Adrian Dizon / HIGHLANDER

Students on campus were lined up across the HUB upper plaza last Thursday, looking to indulge in a variety of foods that spanned various regions and cultures at the Annual ASUCR-hosted Spring Food Truck Festival. With wait times for some trucks being longer than 30 minutes, it was impossible to try everything. But not to worry, we here at the Highlander tried a number of options and are here to give you some of our takes on what the festival had to offer.

Made in Brooklyn – Pepperoni Pizza $6

The Made in Brooklyn food truck offered a simplified menu that consisted of cheese and pepperoni pizza, water and soda. This food truck offered one pepperoni slice for $6. With no line, it took less than two minutes to get my slice. The fun of eating the pizza folded vanishes as the slice loses its warmth. Personally, I liked the soft-crust and the tomato sauce, but the cheese was too greasy. Since I wasn’t given napkins with my order, I was left with grease all over my hand. Overall, the pizza was good, but I wouldn’t order it again. It was too messy, and I could get a similar experience for less money at the University Village.

– Martha Delgado SW

Burger Monster – American Werewolf $10

Burger Monster surely packs a ferocious punch. There’s a certain science to getting the perfect burger. People don’t realize that there’s a bun-to-patty ratio that needs to be considered, or that there needs to be just the right amount of condiments or the bun begins to falter a few bites in. Luckily, Burger Monster addresses those issues and delivers a satisfying treat for any burger aficionado. The medium-well cooked patty was seared to perfection and had a nice coat of seasoning on it. The brioche bun was also very solid and withstood multiple clutches until about a quarter of the way left. The item I tried was dubbed the “American Werewolf.” It’s a standard burger decked with onions, lettuce and tomatoes with a signature garlic sauce. Thankfully the experience goes beyond a standard binge at a typical burger chain by making the burger Instagram pretty and cooked to perfection. Just shy of $10, this burger may be too steep for some foodies trying to get a variety for their buck, but burger fans will surely rejoice at the price. The only pitfall of the experience was the wait time. It seemed as though they cook their burgers in groups regardless of whether anyone orders solo. But overall, Burger Monster is a delectable force to be reckoned with and very much deserved to be included in the conversation of good burger joints in OC.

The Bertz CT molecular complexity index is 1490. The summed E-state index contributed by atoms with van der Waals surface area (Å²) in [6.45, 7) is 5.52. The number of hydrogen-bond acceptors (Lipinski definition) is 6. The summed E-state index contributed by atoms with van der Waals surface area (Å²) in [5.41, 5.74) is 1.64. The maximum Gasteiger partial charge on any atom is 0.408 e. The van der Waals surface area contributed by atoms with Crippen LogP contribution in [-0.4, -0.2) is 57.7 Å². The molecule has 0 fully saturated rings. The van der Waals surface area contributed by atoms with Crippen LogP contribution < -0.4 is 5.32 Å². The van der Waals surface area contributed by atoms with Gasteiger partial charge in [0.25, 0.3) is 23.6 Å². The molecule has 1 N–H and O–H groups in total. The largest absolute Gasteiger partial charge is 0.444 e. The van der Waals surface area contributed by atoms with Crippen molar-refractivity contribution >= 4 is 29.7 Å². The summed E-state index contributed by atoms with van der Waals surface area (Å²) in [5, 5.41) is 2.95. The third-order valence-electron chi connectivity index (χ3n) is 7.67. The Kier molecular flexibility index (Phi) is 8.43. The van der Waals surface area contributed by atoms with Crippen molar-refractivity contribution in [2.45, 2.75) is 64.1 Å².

– Edward Dave SW

Middle Feast – Shakshuka $11 (vegetarian)

The aptly named Middle Feast food truck promises much and mostly delivers. For this review, The Highlander tasted the vegetarian Shakshuka ($11), a duo of poached eggs, ensconced in a pillowy pita wrap. The first bite yielded a curry-like taste with strong notes of cumin, courtesy of Middle Feast’s signature North African-inspired tomato and peppers sauce. The wrap itself was somewhat unwieldy, with one egg falling out basically as soon as the pita had been folded taco-style. This in itself is not bad; gratuitous fillings, especially with the light yet robust flavors in the sauce-drenched egg, are always a delight. What remained in the wrap, however, was an overwhelming, bland base of shredded lettuce — which Middle Feast’s website boasts are “mixed greens.” Unfortunately, the wrap’s final layer, a generous sprinkling of crumbled feta cheese, was not enough to make up for the overuse of filler.

– Andreas Rauch, SSW

Rice Balls of Fire – LOCO Sushi Burrito $15

Composed of a nori (dried seaweed) outside, the LOCO sushi burrito includes rice with a core of assorted sushi. Spicy tuna, salmon and imitation crab intermingle well, and a small yet flavorful helping of shrimp tempura introduces salty, breaded delight into the wrap. A small helping of leafy greens left much to be desired, however, and its dry texture detracted from the overall composition of the roll, a must when it comes to the delicate flavors of sushi. The true disappointment, however, was the size of the dish which seemed almost comically thin and short (about as small as a dollar bill). The burrito left this reviewer LOCO for better, cheaper food options.

– Andreas Rauch, SSW